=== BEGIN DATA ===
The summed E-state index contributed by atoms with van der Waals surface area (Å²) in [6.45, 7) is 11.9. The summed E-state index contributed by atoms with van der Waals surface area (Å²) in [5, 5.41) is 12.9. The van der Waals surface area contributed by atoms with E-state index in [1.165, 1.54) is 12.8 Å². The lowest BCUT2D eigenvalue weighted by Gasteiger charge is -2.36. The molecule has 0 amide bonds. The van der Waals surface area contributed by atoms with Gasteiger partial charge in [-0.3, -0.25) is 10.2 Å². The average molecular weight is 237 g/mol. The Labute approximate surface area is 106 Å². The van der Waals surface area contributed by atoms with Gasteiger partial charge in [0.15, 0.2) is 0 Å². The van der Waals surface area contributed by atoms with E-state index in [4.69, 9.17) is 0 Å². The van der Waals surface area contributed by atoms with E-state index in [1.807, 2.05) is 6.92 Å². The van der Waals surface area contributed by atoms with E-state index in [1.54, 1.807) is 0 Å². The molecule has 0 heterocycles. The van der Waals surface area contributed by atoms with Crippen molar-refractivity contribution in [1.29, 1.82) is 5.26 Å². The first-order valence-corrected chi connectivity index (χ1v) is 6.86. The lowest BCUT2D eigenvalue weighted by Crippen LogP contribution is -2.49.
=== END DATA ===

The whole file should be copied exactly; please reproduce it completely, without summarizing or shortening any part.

The summed E-state index contributed by atoms with van der Waals surface area (Å²) in [6.45, 7) is 11.9. The summed E-state index contributed by atoms with van der Waals surface area (Å²) in [5, 5.41) is 12.9. The van der Waals surface area contributed by atoms with E-state index in [1.165, 1.54) is 12.8 Å². The lowest BCUT2D eigenvalue weighted by Gasteiger charge is -2.36. The molecule has 0 amide bonds. The van der Waals surface area contributed by atoms with Gasteiger partial charge in [-0.3, -0.25) is 10.2 Å². The average molecular weight is 237 g/mol. The Labute approximate surface area is 106 Å². The van der Waals surface area contributed by atoms with Gasteiger partial charge in [0.15, 0.2) is 0 Å². The van der Waals surface area contributed by atoms with E-state index in [4.69, 9.17) is 0 Å². The van der Waals surface area contributed by atoms with E-state index in [1.807, 2.05) is 6.92 Å². The van der Waals surface area contributed by atoms with E-state index in [1.54, 1.807) is 0 Å². The molecule has 0 heterocycles. The van der Waals surface area contributed by atoms with Crippen molar-refractivity contribution in [1.29, 1.82) is 5.26 Å². The first-order valence-corrected chi connectivity index (χ1v) is 6.86. The lowest BCUT2D eigenvalue weighted by Crippen LogP contribution is -2.49.